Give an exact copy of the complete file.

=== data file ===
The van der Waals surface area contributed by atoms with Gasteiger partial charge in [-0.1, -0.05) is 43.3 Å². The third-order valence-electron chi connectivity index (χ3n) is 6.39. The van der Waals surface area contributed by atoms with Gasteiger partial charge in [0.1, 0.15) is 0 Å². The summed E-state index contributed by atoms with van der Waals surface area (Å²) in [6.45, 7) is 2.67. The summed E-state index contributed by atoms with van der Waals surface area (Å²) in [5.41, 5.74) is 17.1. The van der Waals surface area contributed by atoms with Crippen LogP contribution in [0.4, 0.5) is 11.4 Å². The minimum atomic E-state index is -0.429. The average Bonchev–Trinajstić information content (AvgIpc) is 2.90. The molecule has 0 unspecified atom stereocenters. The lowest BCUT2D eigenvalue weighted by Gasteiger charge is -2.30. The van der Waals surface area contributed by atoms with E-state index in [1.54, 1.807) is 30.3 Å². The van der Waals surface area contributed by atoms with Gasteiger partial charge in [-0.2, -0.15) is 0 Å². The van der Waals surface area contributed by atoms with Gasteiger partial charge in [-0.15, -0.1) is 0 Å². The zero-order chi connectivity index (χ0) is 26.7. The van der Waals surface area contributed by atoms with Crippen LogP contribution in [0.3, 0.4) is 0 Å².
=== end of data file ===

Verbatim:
The van der Waals surface area contributed by atoms with Gasteiger partial charge in [-0.1, -0.05) is 43.3 Å². The third-order valence-electron chi connectivity index (χ3n) is 6.39. The van der Waals surface area contributed by atoms with Gasteiger partial charge in [0.1, 0.15) is 0 Å². The summed E-state index contributed by atoms with van der Waals surface area (Å²) in [6.45, 7) is 2.67. The summed E-state index contributed by atoms with van der Waals surface area (Å²) in [5.41, 5.74) is 17.1. The van der Waals surface area contributed by atoms with Crippen LogP contribution in [0.4, 0.5) is 11.4 Å². The minimum atomic E-state index is -0.429. The average Bonchev–Trinajstić information content (AvgIpc) is 2.90. The molecule has 0 unspecified atom stereocenters. The lowest BCUT2D eigenvalue weighted by Gasteiger charge is -2.30. The van der Waals surface area contributed by atoms with E-state index in [1.54, 1.807) is 30.3 Å². The van der Waals surface area contributed by atoms with Gasteiger partial charge in [-0.2, -0.15) is 0 Å². The van der Waals surface area contributed by atoms with Gasteiger partial charge in [-0.15, -0.1) is 0 Å². The zero-order chi connectivity index (χ0) is 26.7. The van der Waals surface area contributed by atoms with Crippen LogP contribution in [0.3, 0.4) is 0 Å².